Iceland’s palm oil Christmas ad banned for being ‘too political’
Iceland has had to pull its eagerly-anticipated Christmas advert from the nation’s TV screens for breaching political advertising rules.
The festive clip, which tells the story of deforestation caused by palm oil production through an animated short film about an orangutan, was made in a deal that Iceland struck with campaign group Greenpeace.
However, the promotion will no longer be aired after regulators decided that the tie-up with Greenpeace breached advertising rules.
The discount grocer, which earlier this year become the first major UK supermarket chain to promise it would scrap products that contained palm oil from its shelves, will now launch the ad on Youtube instead.
Managing director Richard Walker said: "Throughout 2018 we have led the retail industry to take action in areas such as rainforest destruction for palm oil and plastic pollution of our oceans.
"This year we were keen to do something different with our much anticipated Christmas advert. The culmination of our palm oil project is offering our customers the choice of an orangutan-friendly Christmas, and we wanted to reflect this in our advertising."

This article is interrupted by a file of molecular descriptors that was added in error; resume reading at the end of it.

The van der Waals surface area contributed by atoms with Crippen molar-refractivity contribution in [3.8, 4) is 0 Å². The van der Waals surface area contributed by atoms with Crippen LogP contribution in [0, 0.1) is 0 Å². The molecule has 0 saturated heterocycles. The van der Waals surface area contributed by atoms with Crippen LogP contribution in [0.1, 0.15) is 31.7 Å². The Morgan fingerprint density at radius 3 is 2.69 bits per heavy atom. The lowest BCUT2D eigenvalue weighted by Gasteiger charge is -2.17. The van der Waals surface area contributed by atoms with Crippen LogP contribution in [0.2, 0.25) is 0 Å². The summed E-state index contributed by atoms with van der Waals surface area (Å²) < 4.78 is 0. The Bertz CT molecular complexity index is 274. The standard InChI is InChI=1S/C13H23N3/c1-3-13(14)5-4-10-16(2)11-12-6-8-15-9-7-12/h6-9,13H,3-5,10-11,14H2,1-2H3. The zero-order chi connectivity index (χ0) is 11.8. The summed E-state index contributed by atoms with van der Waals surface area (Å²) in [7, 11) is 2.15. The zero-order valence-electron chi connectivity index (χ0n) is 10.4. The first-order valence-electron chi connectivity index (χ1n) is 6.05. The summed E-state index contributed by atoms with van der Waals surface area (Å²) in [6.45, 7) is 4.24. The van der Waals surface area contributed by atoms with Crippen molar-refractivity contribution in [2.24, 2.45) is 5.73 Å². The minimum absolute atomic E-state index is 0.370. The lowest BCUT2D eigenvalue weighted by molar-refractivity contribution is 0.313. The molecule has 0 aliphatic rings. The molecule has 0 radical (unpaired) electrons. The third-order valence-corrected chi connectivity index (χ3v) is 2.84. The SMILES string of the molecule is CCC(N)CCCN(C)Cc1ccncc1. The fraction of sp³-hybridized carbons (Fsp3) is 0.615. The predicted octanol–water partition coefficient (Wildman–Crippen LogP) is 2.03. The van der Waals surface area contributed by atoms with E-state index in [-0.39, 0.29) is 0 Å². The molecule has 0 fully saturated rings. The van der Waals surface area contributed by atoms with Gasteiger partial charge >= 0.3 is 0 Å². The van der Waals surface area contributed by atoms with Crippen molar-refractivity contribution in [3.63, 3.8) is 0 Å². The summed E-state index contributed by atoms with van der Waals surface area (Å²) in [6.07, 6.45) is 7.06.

He added: "Whilst our advert sadly never made it to TV screens, we are hopeful that consumers will take to social media to view the film, which raises awareness of an important global issue.
"Our commitment to help protect the home of orangutans remains extremely close to our hearts. We are proud to be encouraging consumers to make more sustainable choices, even without the support of TV advertising, ahead of the Christmas shopping season."
Iceland will still be placing TV ads, but only 10-second clips that will highlight palm oil-free products.
Public calls to reduce palm oil in consumer products have mounted over the last several years, as rainforest destruction in areas like Malaysia lead to major threats to the survival of orangutans.